Pasdk, he did not object serfdom and peasant social class oppression. Pamietniki — Jan Chryzostom Pasek Since a number of opening pages of the first part is missing, it is now impossible to establish when Pasek begins his story. Near the end of his life likely around he wrote an autobiographical diary, a copy of which was found in 18th century and printed inmaking Pasek posthumously famous. Memoir, history or record composed from personal observation and experience. Finding libraries that hold this item Marcin Majkel rated it liked it Jun 16, Representing late sarmatism culture, he views only szlachta social class as the only real representative of Poland.
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Literary output[ edit ] Towards the end of his life Pasek wrote an autobiographical diary, Pamietniki, a copy of which was found in 18th century and printed in , making him posthumously famous.
In his memoirs, he depicts in vivid language the everyday life of a Polish noble Szlachcic , both during wartime and peace, with valuable batallistic scenes.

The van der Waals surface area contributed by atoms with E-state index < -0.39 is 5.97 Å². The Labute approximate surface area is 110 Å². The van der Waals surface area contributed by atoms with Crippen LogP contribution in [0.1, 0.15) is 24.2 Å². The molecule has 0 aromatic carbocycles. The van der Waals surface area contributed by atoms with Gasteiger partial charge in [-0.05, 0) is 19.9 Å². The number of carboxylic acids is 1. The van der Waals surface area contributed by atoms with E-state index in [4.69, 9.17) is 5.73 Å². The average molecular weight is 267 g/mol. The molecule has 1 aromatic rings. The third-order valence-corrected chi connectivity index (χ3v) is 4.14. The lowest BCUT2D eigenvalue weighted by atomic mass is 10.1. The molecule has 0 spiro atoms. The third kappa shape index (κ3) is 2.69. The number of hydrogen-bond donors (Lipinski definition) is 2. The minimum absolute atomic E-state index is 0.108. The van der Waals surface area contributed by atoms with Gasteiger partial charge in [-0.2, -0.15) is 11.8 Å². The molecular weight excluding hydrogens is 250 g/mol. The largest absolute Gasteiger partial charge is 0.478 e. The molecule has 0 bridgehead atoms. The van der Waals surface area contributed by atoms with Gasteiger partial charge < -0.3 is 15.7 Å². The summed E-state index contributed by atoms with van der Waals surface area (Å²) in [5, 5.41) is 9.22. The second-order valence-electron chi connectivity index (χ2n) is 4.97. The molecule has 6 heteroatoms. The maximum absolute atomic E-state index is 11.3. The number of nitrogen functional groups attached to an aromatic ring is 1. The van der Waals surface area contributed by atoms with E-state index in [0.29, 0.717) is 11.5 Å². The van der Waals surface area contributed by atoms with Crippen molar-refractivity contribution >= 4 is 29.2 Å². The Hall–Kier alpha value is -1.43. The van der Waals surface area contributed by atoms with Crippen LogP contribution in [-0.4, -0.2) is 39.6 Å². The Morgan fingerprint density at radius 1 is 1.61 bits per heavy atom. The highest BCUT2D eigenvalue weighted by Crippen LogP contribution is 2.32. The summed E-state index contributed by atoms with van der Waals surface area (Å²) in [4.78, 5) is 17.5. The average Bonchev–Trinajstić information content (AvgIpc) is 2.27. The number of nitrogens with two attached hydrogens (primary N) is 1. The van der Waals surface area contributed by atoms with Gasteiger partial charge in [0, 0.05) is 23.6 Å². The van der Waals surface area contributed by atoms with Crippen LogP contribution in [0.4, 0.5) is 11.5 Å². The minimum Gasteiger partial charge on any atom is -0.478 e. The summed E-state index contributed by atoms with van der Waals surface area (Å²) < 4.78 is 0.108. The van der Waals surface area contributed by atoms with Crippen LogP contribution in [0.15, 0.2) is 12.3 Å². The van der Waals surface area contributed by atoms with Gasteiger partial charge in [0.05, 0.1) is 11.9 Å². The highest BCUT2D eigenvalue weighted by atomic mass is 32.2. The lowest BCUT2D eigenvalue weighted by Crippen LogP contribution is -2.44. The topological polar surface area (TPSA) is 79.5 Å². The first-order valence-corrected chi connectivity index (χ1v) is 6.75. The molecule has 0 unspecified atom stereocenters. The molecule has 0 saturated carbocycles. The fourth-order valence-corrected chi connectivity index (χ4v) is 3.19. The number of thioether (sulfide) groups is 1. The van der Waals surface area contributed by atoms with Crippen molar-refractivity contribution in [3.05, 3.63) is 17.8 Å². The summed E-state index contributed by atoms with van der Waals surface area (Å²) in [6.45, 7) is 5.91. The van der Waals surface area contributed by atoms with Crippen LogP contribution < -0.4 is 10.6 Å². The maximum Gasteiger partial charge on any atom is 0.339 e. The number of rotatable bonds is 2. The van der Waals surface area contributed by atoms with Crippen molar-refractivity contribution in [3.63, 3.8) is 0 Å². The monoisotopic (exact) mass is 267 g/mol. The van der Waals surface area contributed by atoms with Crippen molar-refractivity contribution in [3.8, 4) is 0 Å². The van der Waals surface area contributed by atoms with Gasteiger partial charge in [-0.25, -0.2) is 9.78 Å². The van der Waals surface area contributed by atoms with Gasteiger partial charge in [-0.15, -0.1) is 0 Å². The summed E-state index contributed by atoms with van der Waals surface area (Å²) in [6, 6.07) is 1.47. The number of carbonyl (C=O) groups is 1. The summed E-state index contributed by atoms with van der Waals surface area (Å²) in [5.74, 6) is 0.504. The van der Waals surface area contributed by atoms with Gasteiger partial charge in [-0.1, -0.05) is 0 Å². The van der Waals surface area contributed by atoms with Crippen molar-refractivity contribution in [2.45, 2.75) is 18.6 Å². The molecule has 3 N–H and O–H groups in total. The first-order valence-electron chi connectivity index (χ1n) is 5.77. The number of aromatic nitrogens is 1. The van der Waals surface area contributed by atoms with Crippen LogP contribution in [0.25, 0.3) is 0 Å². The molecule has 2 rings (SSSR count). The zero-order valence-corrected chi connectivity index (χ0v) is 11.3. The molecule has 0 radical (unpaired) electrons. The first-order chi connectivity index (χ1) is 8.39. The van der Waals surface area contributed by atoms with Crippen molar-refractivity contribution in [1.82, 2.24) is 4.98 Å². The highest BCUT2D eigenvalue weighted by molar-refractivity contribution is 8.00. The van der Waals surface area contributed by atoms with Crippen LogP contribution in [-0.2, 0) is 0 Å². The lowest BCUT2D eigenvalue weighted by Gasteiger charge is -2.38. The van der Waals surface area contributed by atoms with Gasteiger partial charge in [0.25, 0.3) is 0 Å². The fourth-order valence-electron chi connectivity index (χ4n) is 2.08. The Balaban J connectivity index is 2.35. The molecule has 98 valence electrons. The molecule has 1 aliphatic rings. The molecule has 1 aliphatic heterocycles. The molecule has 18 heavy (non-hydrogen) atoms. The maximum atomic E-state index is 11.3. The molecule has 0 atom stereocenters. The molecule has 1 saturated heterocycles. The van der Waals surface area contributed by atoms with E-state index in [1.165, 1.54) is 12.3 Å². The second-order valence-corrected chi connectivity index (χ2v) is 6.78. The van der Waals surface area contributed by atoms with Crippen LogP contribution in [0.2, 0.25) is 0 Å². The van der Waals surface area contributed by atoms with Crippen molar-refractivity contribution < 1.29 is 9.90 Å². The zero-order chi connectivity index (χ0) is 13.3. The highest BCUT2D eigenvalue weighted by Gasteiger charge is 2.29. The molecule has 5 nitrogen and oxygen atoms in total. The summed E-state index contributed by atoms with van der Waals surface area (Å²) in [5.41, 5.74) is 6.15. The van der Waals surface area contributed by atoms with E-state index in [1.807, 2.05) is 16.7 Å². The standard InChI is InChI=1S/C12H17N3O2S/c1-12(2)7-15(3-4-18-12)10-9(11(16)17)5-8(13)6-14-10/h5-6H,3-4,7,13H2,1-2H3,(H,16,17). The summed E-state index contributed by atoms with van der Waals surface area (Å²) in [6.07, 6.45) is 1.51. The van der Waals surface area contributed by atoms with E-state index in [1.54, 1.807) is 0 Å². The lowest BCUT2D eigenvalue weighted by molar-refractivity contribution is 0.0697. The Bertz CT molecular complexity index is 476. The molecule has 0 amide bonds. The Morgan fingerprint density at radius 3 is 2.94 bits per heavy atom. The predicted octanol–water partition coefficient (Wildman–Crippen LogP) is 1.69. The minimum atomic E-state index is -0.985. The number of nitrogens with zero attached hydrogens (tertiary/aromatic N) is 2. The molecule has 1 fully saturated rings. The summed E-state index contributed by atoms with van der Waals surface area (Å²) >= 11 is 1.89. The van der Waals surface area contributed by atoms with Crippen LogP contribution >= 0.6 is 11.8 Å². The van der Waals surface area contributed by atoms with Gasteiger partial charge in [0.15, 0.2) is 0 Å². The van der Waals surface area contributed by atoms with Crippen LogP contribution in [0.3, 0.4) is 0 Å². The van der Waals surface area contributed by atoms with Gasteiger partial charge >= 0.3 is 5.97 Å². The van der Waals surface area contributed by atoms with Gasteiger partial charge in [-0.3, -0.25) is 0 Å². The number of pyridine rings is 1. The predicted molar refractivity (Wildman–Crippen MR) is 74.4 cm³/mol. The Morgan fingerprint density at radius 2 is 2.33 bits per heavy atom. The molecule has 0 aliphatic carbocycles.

He mentions the tales of the 17th-century Swedish and Muscovite wars, the catastrophic last years of the reign of King John II Casimir —68 , the incompetent rule of King Michael Korybut —73 , and concludes his narrative with the splendid reign of King John III Sobieski — Since a number of opening pages of the first part is missing, it is now impossible to establish when Pasek begins his story.
Furthermore, as he wrote the diary many years after these conflicts, he frequently mistook some historic events and incorporated incorrect dates.
The diary is divided into two parts. Also, Pasek describes the Polish army raid over Denmark — Pasek colourfully writes about the military life, showing soldiers primary motivations, like curiosity, desire of fame and loot, and disregard for deep religious messages; for example, he describes Polish soldiers stealing prayer books from faithful Danes during a service at a Lutheran church in Denmark.
He describes his peacetime activities, conveniently missing some compromising facts, such as court orders, sentencing him to infamia. Also, he did not object serfdom and peasant social class oppression. Representing late Sarmatism culture, he views the szlachta social class as the only real representative of Poland. Pasek utilised different genres, such as: lyric poetry in a farewell to his beloved horse Deresz letters of King John II Casimir and Hetman Stefan Czarniecki speeches and dialogues popular songs of the era offensive jokes and mockery of Lithuanian peoples Furthermore, he used everyday language and swear words.
Jan Chryzostom Pasek
„Wątły, niebaczny, rozdwojony w sobie?” – Mikołaj Sęp Szarzyński
JAN CHRYZOSTOM PASEK PAMITNIKI PDF